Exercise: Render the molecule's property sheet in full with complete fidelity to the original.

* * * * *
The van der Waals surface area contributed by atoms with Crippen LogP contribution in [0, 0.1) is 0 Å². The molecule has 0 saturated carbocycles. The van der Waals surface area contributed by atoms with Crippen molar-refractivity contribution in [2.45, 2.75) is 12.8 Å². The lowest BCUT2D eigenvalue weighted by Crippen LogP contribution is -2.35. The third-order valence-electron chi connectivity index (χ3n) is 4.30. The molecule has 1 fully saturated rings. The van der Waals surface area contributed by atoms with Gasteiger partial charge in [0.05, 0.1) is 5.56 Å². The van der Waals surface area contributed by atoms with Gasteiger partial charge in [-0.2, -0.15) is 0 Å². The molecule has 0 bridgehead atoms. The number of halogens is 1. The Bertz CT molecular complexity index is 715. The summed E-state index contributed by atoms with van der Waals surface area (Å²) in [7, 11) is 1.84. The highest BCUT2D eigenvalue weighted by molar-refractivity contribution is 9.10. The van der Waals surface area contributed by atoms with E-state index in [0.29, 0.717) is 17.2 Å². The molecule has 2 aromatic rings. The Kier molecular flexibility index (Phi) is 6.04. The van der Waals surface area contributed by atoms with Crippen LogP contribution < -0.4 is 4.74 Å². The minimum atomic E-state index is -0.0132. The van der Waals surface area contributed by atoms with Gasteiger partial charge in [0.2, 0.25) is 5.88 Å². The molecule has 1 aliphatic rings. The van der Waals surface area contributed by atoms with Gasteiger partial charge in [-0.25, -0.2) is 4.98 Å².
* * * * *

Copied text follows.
The van der Waals surface area contributed by atoms with Crippen LogP contribution in [0, 0.1) is 0 Å². The molecule has 0 saturated carbocycles. The van der Waals surface area contributed by atoms with Crippen molar-refractivity contribution in [2.45, 2.75) is 12.8 Å². The lowest BCUT2D eigenvalue weighted by Crippen LogP contribution is -2.35. The third-order valence-electron chi connectivity index (χ3n) is 4.30. The molecule has 1 fully saturated rings. The van der Waals surface area contributed by atoms with Gasteiger partial charge in [0.05, 0.1) is 5.56 Å². The van der Waals surface area contributed by atoms with Gasteiger partial charge in [-0.2, -0.15) is 0 Å². The molecule has 0 bridgehead atoms. The number of halogens is 1. The Bertz CT molecular complexity index is 715. The summed E-state index contributed by atoms with van der Waals surface area (Å²) in [7, 11) is 1.84. The highest BCUT2D eigenvalue weighted by molar-refractivity contribution is 9.10. The van der Waals surface area contributed by atoms with E-state index in [0.29, 0.717) is 17.2 Å². The molecule has 2 aromatic rings. The Kier molecular flexibility index (Phi) is 6.04. The van der Waals surface area contributed by atoms with Crippen LogP contribution < -0.4 is 4.74 Å². The minimum atomic E-state index is -0.0132. The van der Waals surface area contributed by atoms with Gasteiger partial charge in [0.2, 0.25) is 5.88 Å². The molecule has 1 aliphatic rings. The van der Waals surface area contributed by atoms with Gasteiger partial charge in [-0.25, -0.2) is 4.98 Å².